10 locally brewed New England IPAs to keep you on trend

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Juicy, fruity Northeast IPAs are all the haze. JerardFagerberg

Get used to seeing the word “turbid” on your beer labels, Minnesota.

It’s the new “dank.” The new “funky.” The new “barnyard.” The style du jour in American brewing is the Northeast IPA, aka the New England IPA—named for the way it mimics the hazy, orange juice-like color and consistency of beers made by New England breweries like the Alchemist, Hill Farmstead, and Trillium.

Internet beer snobs have decried the rise of the NE IPA as “the avocado toast of beer.” To their point, juicy, opaque IPAs have risen as the bandwagon drinker’s most sought quarry, pissing off legions in their pursuit just as they did a decade ago with high-IBU West Coast IPAs. In 2017, those hop bombs have been traded wholesale for juice bombs.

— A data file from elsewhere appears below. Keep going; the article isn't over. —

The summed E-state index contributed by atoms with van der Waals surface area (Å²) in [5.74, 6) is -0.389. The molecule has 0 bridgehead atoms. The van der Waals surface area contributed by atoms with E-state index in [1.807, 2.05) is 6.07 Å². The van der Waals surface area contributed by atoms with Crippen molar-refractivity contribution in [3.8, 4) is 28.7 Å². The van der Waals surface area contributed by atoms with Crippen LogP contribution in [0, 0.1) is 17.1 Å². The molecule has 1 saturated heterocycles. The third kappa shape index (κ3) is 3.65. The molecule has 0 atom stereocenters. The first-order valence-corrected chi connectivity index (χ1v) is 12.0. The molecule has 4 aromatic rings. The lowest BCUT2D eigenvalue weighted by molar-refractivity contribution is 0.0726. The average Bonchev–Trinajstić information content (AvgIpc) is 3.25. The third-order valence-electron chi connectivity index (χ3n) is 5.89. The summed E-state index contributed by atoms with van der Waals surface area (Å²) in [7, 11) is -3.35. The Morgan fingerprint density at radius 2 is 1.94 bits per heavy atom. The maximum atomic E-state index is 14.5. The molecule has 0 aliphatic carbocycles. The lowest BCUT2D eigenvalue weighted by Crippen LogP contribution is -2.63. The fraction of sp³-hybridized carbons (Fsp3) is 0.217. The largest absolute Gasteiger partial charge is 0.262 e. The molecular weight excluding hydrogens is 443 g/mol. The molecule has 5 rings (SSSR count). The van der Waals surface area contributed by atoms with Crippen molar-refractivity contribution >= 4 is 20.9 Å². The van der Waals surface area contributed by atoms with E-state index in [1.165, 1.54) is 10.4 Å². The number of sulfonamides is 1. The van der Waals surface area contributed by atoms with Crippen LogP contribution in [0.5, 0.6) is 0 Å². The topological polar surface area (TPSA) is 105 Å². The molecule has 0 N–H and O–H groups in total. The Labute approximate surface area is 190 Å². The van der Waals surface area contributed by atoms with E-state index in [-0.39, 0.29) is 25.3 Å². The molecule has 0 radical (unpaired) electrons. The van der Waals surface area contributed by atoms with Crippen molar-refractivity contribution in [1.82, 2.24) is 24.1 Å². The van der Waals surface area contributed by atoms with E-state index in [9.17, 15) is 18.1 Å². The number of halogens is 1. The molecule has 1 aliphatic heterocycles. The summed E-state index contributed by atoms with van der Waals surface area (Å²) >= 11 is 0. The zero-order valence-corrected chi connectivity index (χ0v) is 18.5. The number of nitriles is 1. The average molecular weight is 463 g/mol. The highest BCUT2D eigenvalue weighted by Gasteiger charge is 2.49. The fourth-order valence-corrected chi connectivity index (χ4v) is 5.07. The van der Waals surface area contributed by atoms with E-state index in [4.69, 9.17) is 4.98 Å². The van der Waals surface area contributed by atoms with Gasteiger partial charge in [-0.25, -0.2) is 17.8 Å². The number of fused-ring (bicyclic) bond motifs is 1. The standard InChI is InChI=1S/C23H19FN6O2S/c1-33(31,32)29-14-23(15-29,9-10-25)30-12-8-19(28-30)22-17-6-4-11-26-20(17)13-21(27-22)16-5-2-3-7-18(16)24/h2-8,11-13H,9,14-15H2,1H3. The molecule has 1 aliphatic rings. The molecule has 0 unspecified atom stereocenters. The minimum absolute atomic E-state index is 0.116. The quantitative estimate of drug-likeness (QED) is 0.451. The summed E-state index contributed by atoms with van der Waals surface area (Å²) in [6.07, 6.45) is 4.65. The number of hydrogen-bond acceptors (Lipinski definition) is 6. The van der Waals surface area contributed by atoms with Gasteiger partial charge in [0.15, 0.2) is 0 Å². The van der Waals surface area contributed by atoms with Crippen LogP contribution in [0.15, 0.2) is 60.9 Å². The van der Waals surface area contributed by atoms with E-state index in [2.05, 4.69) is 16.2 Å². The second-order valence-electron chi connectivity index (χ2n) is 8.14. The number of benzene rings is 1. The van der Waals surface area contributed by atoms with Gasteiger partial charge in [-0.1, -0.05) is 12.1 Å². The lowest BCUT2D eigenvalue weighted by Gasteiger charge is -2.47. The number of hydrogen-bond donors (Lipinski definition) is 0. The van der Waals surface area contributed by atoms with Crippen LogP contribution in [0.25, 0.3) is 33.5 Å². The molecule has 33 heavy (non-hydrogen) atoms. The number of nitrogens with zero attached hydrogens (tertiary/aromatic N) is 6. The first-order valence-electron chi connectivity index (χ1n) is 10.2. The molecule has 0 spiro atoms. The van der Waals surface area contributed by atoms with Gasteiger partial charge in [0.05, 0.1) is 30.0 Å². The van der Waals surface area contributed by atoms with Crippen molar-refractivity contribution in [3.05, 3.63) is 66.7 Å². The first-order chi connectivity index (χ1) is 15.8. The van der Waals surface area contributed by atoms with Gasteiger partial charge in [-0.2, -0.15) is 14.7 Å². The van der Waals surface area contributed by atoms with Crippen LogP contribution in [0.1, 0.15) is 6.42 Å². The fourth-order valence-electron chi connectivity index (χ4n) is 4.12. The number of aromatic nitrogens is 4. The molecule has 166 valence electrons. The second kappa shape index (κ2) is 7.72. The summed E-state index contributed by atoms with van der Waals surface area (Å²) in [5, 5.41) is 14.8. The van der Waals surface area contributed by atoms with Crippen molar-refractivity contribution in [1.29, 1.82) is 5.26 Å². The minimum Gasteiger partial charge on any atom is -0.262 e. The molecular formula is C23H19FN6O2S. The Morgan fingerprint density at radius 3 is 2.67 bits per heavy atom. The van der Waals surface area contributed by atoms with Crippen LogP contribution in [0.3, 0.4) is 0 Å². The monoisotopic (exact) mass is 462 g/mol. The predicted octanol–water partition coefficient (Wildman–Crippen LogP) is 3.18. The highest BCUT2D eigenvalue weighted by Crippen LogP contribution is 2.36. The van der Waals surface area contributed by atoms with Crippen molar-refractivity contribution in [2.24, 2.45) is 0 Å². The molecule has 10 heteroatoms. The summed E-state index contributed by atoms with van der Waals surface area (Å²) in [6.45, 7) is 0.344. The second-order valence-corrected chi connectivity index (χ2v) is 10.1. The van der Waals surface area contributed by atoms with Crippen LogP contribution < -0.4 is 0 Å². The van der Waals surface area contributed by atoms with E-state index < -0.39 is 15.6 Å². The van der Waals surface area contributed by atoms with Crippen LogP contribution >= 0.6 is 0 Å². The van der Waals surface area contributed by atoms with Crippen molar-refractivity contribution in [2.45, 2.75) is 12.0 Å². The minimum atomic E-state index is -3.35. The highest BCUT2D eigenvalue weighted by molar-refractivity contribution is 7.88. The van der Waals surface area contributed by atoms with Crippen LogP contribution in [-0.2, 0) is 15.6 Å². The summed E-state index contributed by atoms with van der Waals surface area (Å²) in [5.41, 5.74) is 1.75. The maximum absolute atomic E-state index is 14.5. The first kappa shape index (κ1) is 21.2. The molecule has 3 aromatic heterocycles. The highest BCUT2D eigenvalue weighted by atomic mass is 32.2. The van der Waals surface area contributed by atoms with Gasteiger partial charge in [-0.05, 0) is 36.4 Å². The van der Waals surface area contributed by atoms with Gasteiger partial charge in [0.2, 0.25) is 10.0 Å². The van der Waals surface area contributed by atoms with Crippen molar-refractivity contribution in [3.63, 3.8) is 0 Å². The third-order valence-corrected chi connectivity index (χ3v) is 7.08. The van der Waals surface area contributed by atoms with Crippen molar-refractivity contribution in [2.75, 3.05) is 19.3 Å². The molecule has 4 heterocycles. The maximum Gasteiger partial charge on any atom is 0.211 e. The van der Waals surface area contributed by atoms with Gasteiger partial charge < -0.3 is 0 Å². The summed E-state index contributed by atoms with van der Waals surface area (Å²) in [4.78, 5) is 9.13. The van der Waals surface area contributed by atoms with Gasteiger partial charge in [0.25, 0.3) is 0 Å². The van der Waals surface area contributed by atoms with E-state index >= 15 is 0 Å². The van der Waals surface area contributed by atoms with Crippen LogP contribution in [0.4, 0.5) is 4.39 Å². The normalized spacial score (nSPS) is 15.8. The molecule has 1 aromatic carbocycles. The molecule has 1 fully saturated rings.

The jury’s still out on whether this emergent style has any staying power. All that’s certain is NE IPAs are popular right now, and dozens of Twin Cities breweries have tried their hands at translating the fad for Minnesotans. Here are some of the best NE IPAs made in Minneapolis and St. Paul.

Fair State Spirit Foul
IPA, 6.3% ABV, Untappd score: 4.34

Good luck getting your hands on this “silly, hazy, and fun” collaboration from Minneapolis’ Fair State and San Diego’s Modern Times. Spirit Foul has been flying off the shelves since it hit stores in September, garnering a perfect 100 rating from BeerAdvocate and making Fair State head brewer Niko Tonks reconsider the brewery’s entire aesthetic. Spirit Foul is so opaque it’s almost milky, going down with an oatmeal-like thickness that’s totally undercut by the array of tropical fruit (orange, grapefruit, guava) flavors. This beer could very likely unseat Forager’s Chucklebox Hops as the top NE IPA made in Minnesota, never mind the Twin Cities.